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190 × 135 mm
208 pages
100 illustrations, 66 in colour
16 Nov 2015

Swallow Angela Turner

Known as heralds of spring and beautiful, elegant flyers, swallows are among the most beloved of familiar birds. Because they return with the spring, swallows have long been associated with the renewal of life, love, fidelity and fertility, while their ability to travel incredible distances has given them associations with freedom and speed.

That freedom, however, hasn’t kept them from becoming familiar figures in villages and towns. Unlike many animals, these birds have benefited from their close relationship with humans. They often appear to seek out our company; barn swallows have taken advantage of our buildings to make new nesting sites and purple martins use backyard nest boxes. However, as we encroach on their natural habitat, some swallow populations have dwindled to the point of extinction.

Bringing together an intriguing mixture of biology, mythology and legend, Swallow is a cultural and natural history that will delight the many fans of these popular birds.

Swallow is the latest in the beautiful series of books by Reaktion exploring the myths and legends surrounding an animal or bird. Elegant flyers, they seem attracted to humans, building their mud nests in the eves of houses and barns. They have inspired poetry, paintings and even tattoos – as witnessed on the arm of Johnny Depp, when playing the part of Captain Jack Sparrow in Pirates of the Caribbean.’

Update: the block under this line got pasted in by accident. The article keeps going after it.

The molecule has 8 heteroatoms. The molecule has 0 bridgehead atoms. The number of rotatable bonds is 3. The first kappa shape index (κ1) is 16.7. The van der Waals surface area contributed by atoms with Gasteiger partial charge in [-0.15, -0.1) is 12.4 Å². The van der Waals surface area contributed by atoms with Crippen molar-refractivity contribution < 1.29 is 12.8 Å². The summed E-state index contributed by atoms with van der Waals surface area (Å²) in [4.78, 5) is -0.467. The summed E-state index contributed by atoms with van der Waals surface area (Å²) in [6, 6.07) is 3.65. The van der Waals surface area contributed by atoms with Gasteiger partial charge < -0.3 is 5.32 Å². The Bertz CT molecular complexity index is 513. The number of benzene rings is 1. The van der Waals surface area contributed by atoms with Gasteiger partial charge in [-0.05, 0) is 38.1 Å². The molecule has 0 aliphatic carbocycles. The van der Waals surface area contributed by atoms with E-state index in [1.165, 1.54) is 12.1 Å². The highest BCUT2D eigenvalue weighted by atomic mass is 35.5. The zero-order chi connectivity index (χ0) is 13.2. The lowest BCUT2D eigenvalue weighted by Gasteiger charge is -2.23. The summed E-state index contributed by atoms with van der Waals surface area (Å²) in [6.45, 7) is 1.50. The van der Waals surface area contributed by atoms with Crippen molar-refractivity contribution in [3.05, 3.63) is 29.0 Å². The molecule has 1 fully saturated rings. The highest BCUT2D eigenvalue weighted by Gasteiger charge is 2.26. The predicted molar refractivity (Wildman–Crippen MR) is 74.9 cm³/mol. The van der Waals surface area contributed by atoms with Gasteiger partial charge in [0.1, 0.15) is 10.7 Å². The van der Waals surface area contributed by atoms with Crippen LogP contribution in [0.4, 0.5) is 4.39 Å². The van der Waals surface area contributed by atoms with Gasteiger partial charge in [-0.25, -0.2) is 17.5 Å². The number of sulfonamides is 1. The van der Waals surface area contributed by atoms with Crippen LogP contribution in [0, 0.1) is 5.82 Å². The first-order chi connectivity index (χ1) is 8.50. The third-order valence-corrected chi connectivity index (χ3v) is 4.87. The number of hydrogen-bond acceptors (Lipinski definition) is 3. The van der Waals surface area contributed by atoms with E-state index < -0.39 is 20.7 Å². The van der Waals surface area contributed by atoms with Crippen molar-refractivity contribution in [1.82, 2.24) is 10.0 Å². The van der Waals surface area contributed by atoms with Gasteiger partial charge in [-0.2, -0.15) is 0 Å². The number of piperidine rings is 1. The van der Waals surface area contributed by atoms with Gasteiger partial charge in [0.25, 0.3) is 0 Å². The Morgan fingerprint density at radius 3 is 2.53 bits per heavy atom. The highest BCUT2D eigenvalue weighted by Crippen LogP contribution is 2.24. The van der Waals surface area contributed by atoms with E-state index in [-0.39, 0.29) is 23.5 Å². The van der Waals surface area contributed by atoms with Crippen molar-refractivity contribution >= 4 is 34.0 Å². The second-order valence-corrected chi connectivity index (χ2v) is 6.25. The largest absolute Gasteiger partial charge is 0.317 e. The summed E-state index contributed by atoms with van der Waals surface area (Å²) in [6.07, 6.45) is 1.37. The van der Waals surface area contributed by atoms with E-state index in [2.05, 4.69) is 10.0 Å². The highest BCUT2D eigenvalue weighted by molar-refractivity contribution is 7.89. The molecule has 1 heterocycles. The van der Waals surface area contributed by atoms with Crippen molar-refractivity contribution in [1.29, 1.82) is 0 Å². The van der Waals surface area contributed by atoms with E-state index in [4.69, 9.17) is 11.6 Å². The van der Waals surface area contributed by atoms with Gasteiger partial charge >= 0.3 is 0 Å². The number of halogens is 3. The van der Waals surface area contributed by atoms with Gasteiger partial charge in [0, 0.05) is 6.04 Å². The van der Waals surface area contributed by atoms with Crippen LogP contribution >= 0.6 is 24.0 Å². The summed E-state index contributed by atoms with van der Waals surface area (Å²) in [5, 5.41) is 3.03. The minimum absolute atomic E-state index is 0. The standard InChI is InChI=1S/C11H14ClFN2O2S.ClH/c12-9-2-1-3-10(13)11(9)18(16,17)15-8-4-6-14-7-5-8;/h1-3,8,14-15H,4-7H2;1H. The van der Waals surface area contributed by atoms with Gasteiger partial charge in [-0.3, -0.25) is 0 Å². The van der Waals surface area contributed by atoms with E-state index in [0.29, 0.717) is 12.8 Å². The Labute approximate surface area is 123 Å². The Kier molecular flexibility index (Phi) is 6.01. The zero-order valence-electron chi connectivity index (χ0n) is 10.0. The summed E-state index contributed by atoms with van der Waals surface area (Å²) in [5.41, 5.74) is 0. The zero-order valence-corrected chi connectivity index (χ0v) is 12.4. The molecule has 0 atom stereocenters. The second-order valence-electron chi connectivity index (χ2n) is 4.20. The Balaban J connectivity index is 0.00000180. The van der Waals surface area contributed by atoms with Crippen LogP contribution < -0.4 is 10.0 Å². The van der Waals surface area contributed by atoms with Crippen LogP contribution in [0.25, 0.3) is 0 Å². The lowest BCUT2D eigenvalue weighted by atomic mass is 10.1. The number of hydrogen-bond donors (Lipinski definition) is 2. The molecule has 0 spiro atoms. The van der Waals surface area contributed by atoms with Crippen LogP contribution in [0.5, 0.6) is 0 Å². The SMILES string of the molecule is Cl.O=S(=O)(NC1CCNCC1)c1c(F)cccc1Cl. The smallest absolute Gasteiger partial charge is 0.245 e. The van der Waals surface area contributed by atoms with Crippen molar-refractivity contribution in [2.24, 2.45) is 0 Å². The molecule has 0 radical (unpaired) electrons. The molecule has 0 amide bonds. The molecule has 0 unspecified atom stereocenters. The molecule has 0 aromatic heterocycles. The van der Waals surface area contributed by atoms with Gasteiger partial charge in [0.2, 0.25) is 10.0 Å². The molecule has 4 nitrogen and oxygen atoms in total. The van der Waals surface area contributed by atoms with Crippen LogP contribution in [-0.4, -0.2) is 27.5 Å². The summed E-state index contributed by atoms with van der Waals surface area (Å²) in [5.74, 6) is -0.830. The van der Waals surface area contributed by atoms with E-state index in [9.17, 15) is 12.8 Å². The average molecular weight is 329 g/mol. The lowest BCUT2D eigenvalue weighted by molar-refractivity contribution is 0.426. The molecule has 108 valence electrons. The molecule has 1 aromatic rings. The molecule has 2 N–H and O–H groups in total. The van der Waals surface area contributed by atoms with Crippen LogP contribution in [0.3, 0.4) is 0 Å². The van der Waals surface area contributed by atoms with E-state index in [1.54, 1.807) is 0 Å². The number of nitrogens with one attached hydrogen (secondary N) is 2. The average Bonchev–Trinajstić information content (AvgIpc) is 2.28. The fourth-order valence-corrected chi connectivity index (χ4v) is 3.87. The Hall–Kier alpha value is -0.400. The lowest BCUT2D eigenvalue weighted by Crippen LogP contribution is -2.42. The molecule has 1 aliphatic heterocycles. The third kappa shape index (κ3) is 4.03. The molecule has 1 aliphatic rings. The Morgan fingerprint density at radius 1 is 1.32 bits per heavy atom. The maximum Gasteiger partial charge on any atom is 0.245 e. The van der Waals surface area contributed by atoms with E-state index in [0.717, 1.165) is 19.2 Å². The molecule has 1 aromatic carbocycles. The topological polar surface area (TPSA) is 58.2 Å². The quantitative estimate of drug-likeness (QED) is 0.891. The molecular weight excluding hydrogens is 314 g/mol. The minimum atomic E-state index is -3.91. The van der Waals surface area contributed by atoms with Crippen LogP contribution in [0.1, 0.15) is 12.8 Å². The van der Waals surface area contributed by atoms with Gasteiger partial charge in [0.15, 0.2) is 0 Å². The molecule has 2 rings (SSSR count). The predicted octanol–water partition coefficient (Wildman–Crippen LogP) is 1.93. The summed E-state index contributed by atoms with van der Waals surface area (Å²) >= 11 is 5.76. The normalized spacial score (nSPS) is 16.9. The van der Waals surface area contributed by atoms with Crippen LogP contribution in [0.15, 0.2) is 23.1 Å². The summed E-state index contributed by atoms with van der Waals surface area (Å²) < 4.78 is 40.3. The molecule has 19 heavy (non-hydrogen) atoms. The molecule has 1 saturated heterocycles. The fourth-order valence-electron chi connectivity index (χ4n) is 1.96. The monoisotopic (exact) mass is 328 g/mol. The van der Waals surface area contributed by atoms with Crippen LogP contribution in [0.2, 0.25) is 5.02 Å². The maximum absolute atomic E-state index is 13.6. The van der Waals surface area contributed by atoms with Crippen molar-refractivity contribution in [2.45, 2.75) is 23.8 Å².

Scotland Outdoors

Swallow focuses on the relationship between people and hirundines, covering folk tales, customs and superstitious beliefs, literary and artistic references, as well as information about how humans have welcomed and helped hirundines in some areas for many generations. On the flip side, hirundines have also been exploited for medicine and for food.’ – BTO News

The author has clearly carried out a substantial amount of research, and the book contains lots of interesting information about the interlinked history of people and ‘swallows’.
‘The photographs are of a high standard . . . Authors, poets, composers and artists have all played their role in the tales of the swallow . . . if you read it you will never look on swallows in the same way again.’ – Highland News

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Angela Turner is Managing Editor of the journal Animal Behaviour. She lives in Nottingham.